Using GMA Garnet™ blast cleaning abrasive does not require costly special equipment.
Consider the following to maximise the abrasive blasting performance:
Abrasive Flow Rate Control
Reduce the normal abrasive flow and valve setting as less than half the amount of GMA Garnet™ (it is dense and free flowing) is required to clean a unit area. This can be achieved by using a good quality abrasive valve or a simple ball valve with fixed orifice size that matches the size of the nozzle.
Adequate Pressure, Volume and Air Quality
Ensure the compressor, couplings and diameter of hoses used are able to supply the required minimum pressure and airflow through the nozzle. High pressure with maximum airflow consistent with pressure and nozzle diameter provide maximum productivity, particularly on heavier coatings. lt is recommended that air pressure at the nozzle should not drop below 100 psi. The air must be dry and free of oil. ‘1″ whip hoses’ severely restrict air flow and pressure at the nozzle, appreciably reducing productivity.
The use of Long Venturi Blast Nozzles is strongly recommended as these further enhance the velocity of GMA Garnet™ grains, increasing the impact energy exponentially on the steel surface. Nozzles should be checked regularly for wear and replaced as required in order to avoid pressure drops and abrasive wastage.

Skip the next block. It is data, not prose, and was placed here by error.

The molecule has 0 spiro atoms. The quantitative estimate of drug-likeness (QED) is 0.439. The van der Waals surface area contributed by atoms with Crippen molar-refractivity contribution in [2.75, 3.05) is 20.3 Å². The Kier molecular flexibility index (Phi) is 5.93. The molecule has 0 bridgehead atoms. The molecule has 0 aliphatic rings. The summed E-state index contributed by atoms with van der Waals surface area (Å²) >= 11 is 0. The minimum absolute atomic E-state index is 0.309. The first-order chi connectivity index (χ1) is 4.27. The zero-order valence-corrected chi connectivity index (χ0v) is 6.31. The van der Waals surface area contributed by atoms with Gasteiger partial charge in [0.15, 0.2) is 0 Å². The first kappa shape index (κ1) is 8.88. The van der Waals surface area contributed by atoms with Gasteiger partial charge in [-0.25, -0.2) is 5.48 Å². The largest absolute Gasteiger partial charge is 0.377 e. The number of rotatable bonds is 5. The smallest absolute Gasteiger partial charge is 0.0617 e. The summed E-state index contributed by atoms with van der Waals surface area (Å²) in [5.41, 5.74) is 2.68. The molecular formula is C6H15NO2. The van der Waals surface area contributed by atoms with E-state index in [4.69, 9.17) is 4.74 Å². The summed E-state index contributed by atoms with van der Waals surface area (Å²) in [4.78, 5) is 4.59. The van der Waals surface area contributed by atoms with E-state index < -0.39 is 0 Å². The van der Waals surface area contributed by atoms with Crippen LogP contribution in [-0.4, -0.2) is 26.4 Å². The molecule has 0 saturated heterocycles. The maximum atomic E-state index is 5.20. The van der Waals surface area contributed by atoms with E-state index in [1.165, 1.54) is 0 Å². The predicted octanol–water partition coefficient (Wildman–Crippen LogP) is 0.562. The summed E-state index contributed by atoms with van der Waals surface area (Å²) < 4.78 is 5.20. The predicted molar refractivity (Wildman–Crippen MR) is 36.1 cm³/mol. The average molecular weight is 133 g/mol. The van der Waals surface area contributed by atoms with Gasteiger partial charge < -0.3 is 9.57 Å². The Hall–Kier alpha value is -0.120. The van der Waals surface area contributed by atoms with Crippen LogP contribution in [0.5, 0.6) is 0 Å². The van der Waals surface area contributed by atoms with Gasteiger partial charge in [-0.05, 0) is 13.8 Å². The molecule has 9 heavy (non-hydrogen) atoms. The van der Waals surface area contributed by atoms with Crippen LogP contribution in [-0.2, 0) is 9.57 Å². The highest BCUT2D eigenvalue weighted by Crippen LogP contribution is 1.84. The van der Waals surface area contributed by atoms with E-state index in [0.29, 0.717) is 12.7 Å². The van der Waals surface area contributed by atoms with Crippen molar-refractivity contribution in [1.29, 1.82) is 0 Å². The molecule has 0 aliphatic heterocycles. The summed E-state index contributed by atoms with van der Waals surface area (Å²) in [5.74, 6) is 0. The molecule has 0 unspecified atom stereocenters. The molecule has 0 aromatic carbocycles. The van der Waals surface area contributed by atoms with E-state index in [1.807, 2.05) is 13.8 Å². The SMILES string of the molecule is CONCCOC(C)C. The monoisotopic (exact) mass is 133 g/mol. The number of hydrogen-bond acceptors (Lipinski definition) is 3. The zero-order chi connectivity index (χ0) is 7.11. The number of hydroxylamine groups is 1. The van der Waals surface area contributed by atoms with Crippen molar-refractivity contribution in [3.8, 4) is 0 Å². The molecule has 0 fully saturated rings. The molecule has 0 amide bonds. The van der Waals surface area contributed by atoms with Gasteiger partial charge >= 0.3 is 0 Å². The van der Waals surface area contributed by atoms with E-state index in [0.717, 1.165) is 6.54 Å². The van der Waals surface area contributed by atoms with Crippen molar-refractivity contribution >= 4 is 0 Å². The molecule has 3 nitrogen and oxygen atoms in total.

Normal usage of GMA Garnet™ will not lead to excessive material breakdown of the tough and dense grains. Independent tests confirmed that the average level of breakdown will result to approximately 10-15% of the abrasive being removed by a standard recycling unit. Recycling units specially designed to handle GMA Garnet™ are available through the Group’s distribution network. The recycled garnet’s lifespan is determined by the blast equipment and its setting, the coating to be removed, the profile required and the ability to constantly add new GMA Garnet™ to the blasting cycle. Consult your GMA Garnet distributor for further details.
Best efficiency is achieved with good controlled blasting practice – not expensive equipment.
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